CONTRIBUTED BY KAHO

Tonyu
I had been away from Japan for so long until I came back two years ago that I didn’t know about this brand of soy milk. Meredith introduced me to it. They are tasty! She suggested that I would write a post on Japanese soy milk. Good idea.

I’m a big fan of “Silk”. My stomach doesn’t do so well with cow’s milk, but I used to not like soy milk until I was introduced to “Silk”. Then I fell in love with it. I hope that you will have the same experience with this Japanese soy milk. So, I purchased all these soy milks and brought them to Meredith’s house and we had tasting of soy milk, like wine tasting. Gotta love tasting, right?

Before I tell you which we liked, I will explain what is what.

麦芽コーヒー (Top left) Malt coffee (Coffee taste made out of malt)

無調整豆乳 (Top middle) Plain Soy Milk

ココア (Top right) Cocoa (Chocolate)

調整豆乳 (Bottom left) Sugar added (Adjusted)

フルーツミックス (Bottom second from the left) Fruits mix

抹茶 (Bottom third from the left) Matcha/Green Tea

ごま (Bottom right) Sesame

My favorite: Matcha/Green Tea

Meredith’s favorite: Coffee and Sugar added ones

I liked Cocoa, Fruits Mix and Sesame as well, but Meredith didn’t like Fruits Mix and Sesame so much. Fruits Mix tasted like medicine to her. Sesame soy milk is like sweet sesame paste with soy milk, which Meredith wasn’t so crazy about, but I liked it. If you have tried sesame ice cream and liked it, I think that you will like the sesame flavor soy milk.

You can buy these types of soy milk at almost any supermarkets in Japan. They usually cost around 80 or 90 yen each. Inexpensive and healthy. Why not try them out if you are into healthy stuff? What is your favorite?

9 COMMENTS

  1. On a recent trip to Japan I would have your post open on my phone while I looked at the boxes on the shelves. My son, who cannot have dairy enjoyed the drinks as did the rest of the family! They also had other ones there – one that had an ice cream cone on it, probably Vanilla. Our favorites were the latte (for me), vanilla, malt and the adjusted plain one. We didn’t quite like the non adjusted one much…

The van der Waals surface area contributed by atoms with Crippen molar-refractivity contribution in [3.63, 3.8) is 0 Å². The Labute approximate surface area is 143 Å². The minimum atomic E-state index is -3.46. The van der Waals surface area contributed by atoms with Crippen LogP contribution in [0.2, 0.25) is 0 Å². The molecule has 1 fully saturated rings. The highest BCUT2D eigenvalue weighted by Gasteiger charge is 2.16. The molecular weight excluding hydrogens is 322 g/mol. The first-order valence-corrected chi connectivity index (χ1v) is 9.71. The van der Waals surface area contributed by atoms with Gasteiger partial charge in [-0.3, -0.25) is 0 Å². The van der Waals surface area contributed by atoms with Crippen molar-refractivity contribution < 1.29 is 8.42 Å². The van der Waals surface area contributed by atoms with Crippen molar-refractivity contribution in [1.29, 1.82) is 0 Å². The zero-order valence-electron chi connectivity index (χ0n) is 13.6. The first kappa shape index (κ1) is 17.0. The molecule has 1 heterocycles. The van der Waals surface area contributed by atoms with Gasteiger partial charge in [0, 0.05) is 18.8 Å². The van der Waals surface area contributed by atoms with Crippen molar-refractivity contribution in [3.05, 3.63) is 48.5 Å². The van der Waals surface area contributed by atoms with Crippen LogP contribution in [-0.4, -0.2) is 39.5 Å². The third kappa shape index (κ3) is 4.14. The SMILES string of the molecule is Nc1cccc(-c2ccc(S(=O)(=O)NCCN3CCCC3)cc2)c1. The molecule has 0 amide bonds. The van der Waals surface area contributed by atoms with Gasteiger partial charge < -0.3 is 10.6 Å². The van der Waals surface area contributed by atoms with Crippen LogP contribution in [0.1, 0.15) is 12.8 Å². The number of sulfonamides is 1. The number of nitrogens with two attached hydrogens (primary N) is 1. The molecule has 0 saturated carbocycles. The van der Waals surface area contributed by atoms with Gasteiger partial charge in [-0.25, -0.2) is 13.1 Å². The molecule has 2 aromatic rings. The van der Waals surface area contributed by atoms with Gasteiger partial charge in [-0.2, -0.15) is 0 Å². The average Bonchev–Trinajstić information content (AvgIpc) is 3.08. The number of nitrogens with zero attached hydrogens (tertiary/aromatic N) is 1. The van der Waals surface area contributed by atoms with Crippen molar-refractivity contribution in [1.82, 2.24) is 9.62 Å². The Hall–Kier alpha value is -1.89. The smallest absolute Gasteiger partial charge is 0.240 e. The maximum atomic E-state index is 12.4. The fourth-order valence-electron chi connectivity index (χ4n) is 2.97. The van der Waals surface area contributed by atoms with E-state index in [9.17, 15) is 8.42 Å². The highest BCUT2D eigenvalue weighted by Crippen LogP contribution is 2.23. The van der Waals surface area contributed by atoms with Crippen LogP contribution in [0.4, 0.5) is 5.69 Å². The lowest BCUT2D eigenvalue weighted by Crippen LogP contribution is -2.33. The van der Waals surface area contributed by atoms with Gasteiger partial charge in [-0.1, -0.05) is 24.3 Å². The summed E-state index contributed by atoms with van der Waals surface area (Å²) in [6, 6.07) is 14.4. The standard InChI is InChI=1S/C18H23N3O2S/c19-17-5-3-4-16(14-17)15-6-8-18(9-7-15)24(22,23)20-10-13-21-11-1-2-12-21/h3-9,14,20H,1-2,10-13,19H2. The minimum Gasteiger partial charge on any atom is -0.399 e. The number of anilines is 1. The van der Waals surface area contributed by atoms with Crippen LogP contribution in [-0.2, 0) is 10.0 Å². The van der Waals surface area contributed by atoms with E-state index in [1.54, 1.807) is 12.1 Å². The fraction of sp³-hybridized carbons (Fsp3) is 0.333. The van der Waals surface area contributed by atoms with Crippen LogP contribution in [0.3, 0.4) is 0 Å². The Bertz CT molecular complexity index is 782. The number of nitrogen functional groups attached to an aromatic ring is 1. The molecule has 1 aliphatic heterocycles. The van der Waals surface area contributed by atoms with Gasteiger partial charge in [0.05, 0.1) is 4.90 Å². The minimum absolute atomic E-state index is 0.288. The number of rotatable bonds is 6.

Thanks for your post!

  2. I actually just looked at the labels and the white and green have roughly the same amounts of sugar and calories. So what does adjusted really mean? Does anyone know?

    • “adjusted” or “chousei” “調整” means processed soy milk, soy milk that has not been altered is “mu chousei” or “無調整”

  3. OMG thank you!!! I figured out it was soymilk but I didn’t know what the flavors/colors were, so I just bought the green one. I’ll try the green tea one out, thanks!

  4. There is Chai soy milk??? I LOVE Chai! Gotta try that.
    Vinegar and soy milk don’t sound like they go together so well… Vinegar items are very popular in Japan.
    Vinegar is spelled like this by the way if you are wondering what would be showing on a package with vinegar.

    There are vinegar drinks in Japan and vinegar is believed to increase your energy. It’s supposed to make your blood thin out by reducing blood pressure. Some Japanese diet includes drinking vinegar to help lose weight.

    Here’s the explanation I found on English website about apple cider vinegar’s benefits.
    http://www.apple-cider-vinegar-benefits.com/

    Another site to learn about some benefits of vinegar.
    http://www.knowledgeofhealth.com/blog/2006/01/vinegar-and-health.html

    I hope that these help! Thanks for the interesting comment!

  5. I, too, love soymilk. Anykind. I once stocked up on several varieties to find my favorite flavor (Chai ROCKS by the way) not realizing that one of them had vinegar in it. (They were a different brand than the ones shown above.) Vinegar turned out NOT to be one of my favorites. However, the drinks’ catchy phrase “This drink heals tired mind and body with work and housework” completely sold me. Does anyone know what the health purposes are of the vinegar drink?

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